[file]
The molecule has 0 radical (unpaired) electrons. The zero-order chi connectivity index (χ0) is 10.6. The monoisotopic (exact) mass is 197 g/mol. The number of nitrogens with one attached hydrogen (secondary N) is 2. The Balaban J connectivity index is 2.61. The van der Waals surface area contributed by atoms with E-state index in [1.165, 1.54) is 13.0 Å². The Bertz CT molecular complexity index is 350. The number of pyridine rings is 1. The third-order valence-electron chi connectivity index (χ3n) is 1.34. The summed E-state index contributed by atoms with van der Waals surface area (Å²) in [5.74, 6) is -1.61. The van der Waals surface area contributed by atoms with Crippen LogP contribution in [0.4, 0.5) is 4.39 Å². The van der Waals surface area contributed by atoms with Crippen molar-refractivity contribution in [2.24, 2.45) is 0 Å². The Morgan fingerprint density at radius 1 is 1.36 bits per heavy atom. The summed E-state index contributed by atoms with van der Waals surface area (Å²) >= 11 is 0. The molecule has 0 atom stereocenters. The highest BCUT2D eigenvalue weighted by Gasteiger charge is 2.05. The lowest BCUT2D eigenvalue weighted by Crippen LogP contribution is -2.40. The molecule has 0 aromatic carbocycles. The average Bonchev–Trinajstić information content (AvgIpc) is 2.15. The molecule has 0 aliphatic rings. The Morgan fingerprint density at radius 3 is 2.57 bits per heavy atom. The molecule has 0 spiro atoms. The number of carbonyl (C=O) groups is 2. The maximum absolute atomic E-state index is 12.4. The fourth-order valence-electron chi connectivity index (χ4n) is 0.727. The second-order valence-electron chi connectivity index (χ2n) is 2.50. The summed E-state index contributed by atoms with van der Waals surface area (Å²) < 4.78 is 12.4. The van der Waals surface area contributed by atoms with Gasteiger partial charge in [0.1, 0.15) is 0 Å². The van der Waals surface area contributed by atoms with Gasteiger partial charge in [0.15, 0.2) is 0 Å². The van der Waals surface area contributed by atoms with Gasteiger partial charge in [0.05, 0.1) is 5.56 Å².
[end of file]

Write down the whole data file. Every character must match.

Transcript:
The molecule has 0 radical (unpaired) electrons. The zero-order chi connectivity index (χ0) is 10.6. The monoisotopic (exact) mass is 197 g/mol. The number of nitrogens with one attached hydrogen (secondary N) is 2. The Balaban J connectivity index is 2.61. The van der Waals surface area contributed by atoms with E-state index in [1.165, 1.54) is 13.0 Å². The Bertz CT molecular complexity index is 350. The number of pyridine rings is 1. The third-order valence-electron chi connectivity index (χ3n) is 1.34. The summed E-state index contributed by atoms with van der Waals surface area (Å²) in [5.74, 6) is -1.61. The van der Waals surface area contributed by atoms with Crippen LogP contribution in [0.4, 0.5) is 4.39 Å². The van der Waals surface area contributed by atoms with Crippen molar-refractivity contribution in [2.24, 2.45) is 0 Å². The Morgan fingerprint density at radius 1 is 1.36 bits per heavy atom. The summed E-state index contributed by atoms with van der Waals surface area (Å²) >= 11 is 0. The molecule has 0 atom stereocenters. The highest BCUT2D eigenvalue weighted by Gasteiger charge is 2.05. The lowest BCUT2D eigenvalue weighted by Crippen LogP contribution is -2.40. The molecule has 0 aromatic carbocycles. The average Bonchev–Trinajstić information content (AvgIpc) is 2.15. The molecule has 0 aliphatic rings. The Morgan fingerprint density at radius 3 is 2.57 bits per heavy atom. The molecule has 0 spiro atoms. The number of carbonyl (C=O) groups is 2. The maximum absolute atomic E-state index is 12.4. The fourth-order valence-electron chi connectivity index (χ4n) is 0.727. The second-order valence-electron chi connectivity index (χ2n) is 2.50. The summed E-state index contributed by atoms with van der Waals surface area (Å²) < 4.78 is 12.4. The van der Waals surface area contributed by atoms with Gasteiger partial charge in [0.1, 0.15) is 0 Å². The van der Waals surface area contributed by atoms with Gasteiger partial charge in [0.15, 0.2) is 0 Å². The van der Waals surface area contributed by atoms with Gasteiger partial charge in [0.05, 0.1) is 5.56 Å².